Increasing problems with tourism “bottlenecks” in the Old and New Towns, the domination of souvenir shops, the impact of irresponsible property owners and the inability of people to “get on with normal life” have all been identified by the city council’s research.
It highlighted Princes Street as a particular area of concern, warning that pedestrian space “does not meet demand” in either summer or winter peaks.
Urgent action has now been ordered to tackle growing pressure on the city’s roads, pavements and public transport network after the wide-ranging infrastructure review, including the introduction of new footfall and traffic counters.
The introduction of an “Oyster card” system is also being explored after the council admitted the public transport experience in the city centre was “lagging behind” London and commuters were growing frustrated with the reliability of journey times.
The audit of how Edinburgh is handling tourism during peak periods in the summer and winter was ordered in the wake of concerns from heritage bodies that the city was becoming “dysfunctional” due to the vast numbers of people flooding into the busiest areas.
Donald Wilson, the city council’s culture leader, said today it was important to take steps to understand the “impact of tourism”.
Plans to monitor the impact of the festivals have been announced just days before a major tourism industry summit will tackle how to “manage the success” of the industry.
The city council has drawn up a 16-point “scorecard” to help monitor key areas of concern and the most serious “pressure points,” although several changes are expected to be made this summer.
The dossier, entitled “Managing Our Festival City,” is accompanied by a separate report on the growth of Edinburgh’s tourism industry, which is believed to support 34,800 jobs and be worth around £1.46 billion to the city’s economy.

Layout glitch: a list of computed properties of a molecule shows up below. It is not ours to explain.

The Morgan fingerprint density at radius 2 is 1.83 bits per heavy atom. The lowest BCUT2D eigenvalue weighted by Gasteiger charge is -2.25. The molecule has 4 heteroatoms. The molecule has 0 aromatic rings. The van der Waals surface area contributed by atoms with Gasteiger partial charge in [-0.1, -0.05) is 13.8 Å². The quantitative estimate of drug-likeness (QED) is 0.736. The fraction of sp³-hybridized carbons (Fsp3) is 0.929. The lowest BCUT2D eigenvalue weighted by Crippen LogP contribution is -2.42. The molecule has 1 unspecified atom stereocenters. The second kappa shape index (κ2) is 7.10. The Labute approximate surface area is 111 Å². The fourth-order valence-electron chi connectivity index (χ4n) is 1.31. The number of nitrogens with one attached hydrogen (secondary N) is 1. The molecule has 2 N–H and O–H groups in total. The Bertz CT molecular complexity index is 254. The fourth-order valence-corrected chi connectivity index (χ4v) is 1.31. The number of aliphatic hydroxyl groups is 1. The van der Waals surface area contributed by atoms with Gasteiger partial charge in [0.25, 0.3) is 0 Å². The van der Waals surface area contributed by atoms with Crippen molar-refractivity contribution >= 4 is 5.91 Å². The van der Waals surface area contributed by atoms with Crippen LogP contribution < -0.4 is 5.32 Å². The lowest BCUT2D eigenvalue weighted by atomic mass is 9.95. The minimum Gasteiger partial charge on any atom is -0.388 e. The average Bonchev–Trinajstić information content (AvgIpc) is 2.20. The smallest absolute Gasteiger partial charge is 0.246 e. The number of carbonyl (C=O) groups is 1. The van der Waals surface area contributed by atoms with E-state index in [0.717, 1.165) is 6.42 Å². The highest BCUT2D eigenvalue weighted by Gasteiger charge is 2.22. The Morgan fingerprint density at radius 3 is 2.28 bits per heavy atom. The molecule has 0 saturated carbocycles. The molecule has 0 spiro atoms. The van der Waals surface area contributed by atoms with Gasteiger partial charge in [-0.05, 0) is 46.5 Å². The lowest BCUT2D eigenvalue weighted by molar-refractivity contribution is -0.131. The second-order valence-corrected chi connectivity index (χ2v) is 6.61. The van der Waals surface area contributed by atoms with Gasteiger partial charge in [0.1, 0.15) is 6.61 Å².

The report states: “Pavement crowding is a very real concern for residents and visitors in the city centre, during the summer and winter festivals periods.
“Overcrowding at certain pinch-points can lead to pedestrians stepping onto the road and into bus lanes.
“Anecdotally, near misses are not uncommon, however there is no data to measure this.
“Varying footway widths, and local factors from street furniture, tables and chairs licenses, vehicle barriers, station exits, high volume bus stops,or crowds around street performers, can create pinch-points across the Old and New Town areas.”
A complete overhaul of the city centre is expected to be carried out to try to increase space for pedestrians, ease pressure on the busiest areas for events, and improve the safety of busy thoroughfares like Princes Street and the Royal Mile, and monitor the impact of increased traffic levels on air quality.
Concerns over the impact the festivals are having on the “quality of life” of local residents are also expected to be tackled, including noise from open-air concerts and the Royal Edinburgh Military Tattoo, and disruption from “inconsiderate” buskers and open-top bus tours around the city centre.
Among the key measures being taken are the drawing up of a public spaces protocol to ensure “fair end times” for festival shows and events being staged in public places where local residents live nearby.
Around 100 new traffic counters will be deployed to help keep the city moving during the main festival seasons and manage “sudden pressures” on the roads network.
The area closed to traffic for street entertainers during the Edinburgh Festival Fringe is expected to be overhauled for this summer, amid concerns about the growing risk of pedestrians stepping into traffic when they are entering or leaving.
The city has seen visitor numbers soar by more than half a million in the past five years to 3.85 million. Growth of 18 per cent in visitor numbers and 30 per cent in what they are spending has outstripped the UK average over the same period.
However, the industry is pursuing a target of boosting visitor numbers by a further third by 2020 and generate an additional £485 million.
A part element of the latest strategy being followed by the Edinburgh Tourism Action Group, the independent industry body, is to boost the number of visits to the city between October and March by around 50 per cent.